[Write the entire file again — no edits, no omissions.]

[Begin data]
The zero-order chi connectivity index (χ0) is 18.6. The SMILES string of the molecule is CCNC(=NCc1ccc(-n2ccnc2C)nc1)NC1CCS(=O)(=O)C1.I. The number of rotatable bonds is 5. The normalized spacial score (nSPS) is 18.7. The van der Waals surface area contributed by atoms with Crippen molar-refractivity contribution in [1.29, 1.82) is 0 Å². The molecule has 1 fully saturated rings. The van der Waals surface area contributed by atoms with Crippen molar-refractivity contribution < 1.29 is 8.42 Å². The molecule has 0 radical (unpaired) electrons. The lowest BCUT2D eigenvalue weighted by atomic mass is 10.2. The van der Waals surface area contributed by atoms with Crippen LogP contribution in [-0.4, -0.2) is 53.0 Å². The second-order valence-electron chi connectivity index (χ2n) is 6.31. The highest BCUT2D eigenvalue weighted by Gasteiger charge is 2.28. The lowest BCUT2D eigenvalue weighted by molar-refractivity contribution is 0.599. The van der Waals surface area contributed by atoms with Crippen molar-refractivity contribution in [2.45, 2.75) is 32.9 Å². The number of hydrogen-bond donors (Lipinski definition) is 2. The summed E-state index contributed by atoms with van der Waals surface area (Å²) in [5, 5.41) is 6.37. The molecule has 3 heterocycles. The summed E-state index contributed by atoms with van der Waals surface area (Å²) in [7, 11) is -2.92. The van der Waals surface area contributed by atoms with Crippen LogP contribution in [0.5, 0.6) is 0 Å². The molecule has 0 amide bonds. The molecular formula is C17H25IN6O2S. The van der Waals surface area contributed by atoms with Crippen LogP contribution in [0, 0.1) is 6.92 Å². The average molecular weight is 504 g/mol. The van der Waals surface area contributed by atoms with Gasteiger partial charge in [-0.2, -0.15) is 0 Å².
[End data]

The zero-order chi connectivity index (χ0) is 18.6. The SMILES string of the molecule is CCNC(=NCc1ccc(-n2ccnc2C)nc1)NC1CCS(=O)(=O)C1.I. The number of rotatable bonds is 5. The normalized spacial score (nSPS) is 18.7. The van der Waals surface area contributed by atoms with Crippen molar-refractivity contribution in [1.29, 1.82) is 0 Å². The molecule has 1 fully saturated rings. The van der Waals surface area contributed by atoms with Crippen molar-refractivity contribution < 1.29 is 8.42 Å². The molecule has 0 radical (unpaired) electrons. The lowest BCUT2D eigenvalue weighted by atomic mass is 10.2. The van der Waals surface area contributed by atoms with Crippen LogP contribution in [-0.4, -0.2) is 53.0 Å². The second-order valence-electron chi connectivity index (χ2n) is 6.31. The highest BCUT2D eigenvalue weighted by Gasteiger charge is 2.28. The lowest BCUT2D eigenvalue weighted by molar-refractivity contribution is 0.599. The van der Waals surface area contributed by atoms with Crippen molar-refractivity contribution in [2.45, 2.75) is 32.9 Å². The number of hydrogen-bond donors (Lipinski definition) is 2. The summed E-state index contributed by atoms with van der Waals surface area (Å²) in [5, 5.41) is 6.37. The molecule has 3 heterocycles. The summed E-state index contributed by atoms with van der Waals surface area (Å²) in [7, 11) is -2.92. The van der Waals surface area contributed by atoms with Crippen LogP contribution in [0.5, 0.6) is 0 Å². The molecule has 0 amide bonds. The molecular formula is C17H25IN6O2S. The van der Waals surface area contributed by atoms with Crippen LogP contribution in [0, 0.1) is 6.92 Å². The average molecular weight is 504 g/mol. The van der Waals surface area contributed by atoms with Gasteiger partial charge in [-0.2, -0.15) is 0 Å².